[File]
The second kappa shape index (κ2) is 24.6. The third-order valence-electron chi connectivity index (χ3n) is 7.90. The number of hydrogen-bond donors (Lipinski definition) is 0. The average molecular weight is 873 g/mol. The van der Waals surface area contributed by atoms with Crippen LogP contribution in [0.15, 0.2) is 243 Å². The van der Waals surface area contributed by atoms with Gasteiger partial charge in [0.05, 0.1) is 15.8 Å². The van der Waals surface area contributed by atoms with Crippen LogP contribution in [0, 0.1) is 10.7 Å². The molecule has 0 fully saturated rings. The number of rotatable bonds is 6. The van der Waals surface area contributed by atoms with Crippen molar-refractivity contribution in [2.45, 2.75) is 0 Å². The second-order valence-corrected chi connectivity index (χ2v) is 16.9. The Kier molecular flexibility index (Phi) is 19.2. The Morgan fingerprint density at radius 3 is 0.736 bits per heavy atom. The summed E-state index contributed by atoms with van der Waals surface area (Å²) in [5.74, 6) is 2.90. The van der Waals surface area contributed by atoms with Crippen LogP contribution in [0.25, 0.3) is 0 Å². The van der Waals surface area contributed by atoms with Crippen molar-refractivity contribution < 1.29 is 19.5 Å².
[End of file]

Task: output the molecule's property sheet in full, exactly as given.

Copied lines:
The second kappa shape index (κ2) is 24.6. The third-order valence-electron chi connectivity index (χ3n) is 7.90. The number of hydrogen-bond donors (Lipinski definition) is 0. The average molecular weight is 873 g/mol. The van der Waals surface area contributed by atoms with Crippen LogP contribution in [0.15, 0.2) is 243 Å². The van der Waals surface area contributed by atoms with Gasteiger partial charge in [0.05, 0.1) is 15.8 Å². The van der Waals surface area contributed by atoms with Crippen LogP contribution in [0, 0.1) is 10.7 Å². The molecule has 0 fully saturated rings. The number of rotatable bonds is 6. The van der Waals surface area contributed by atoms with Crippen molar-refractivity contribution in [2.45, 2.75) is 0 Å². The second-order valence-corrected chi connectivity index (χ2v) is 16.9. The Kier molecular flexibility index (Phi) is 19.2. The Morgan fingerprint density at radius 3 is 0.736 bits per heavy atom. The summed E-state index contributed by atoms with van der Waals surface area (Å²) in [5.74, 6) is 2.90. The van der Waals surface area contributed by atoms with Crippen LogP contribution in [0.25, 0.3) is 0 Å². The van der Waals surface area contributed by atoms with Crippen molar-refractivity contribution < 1.29 is 19.5 Å².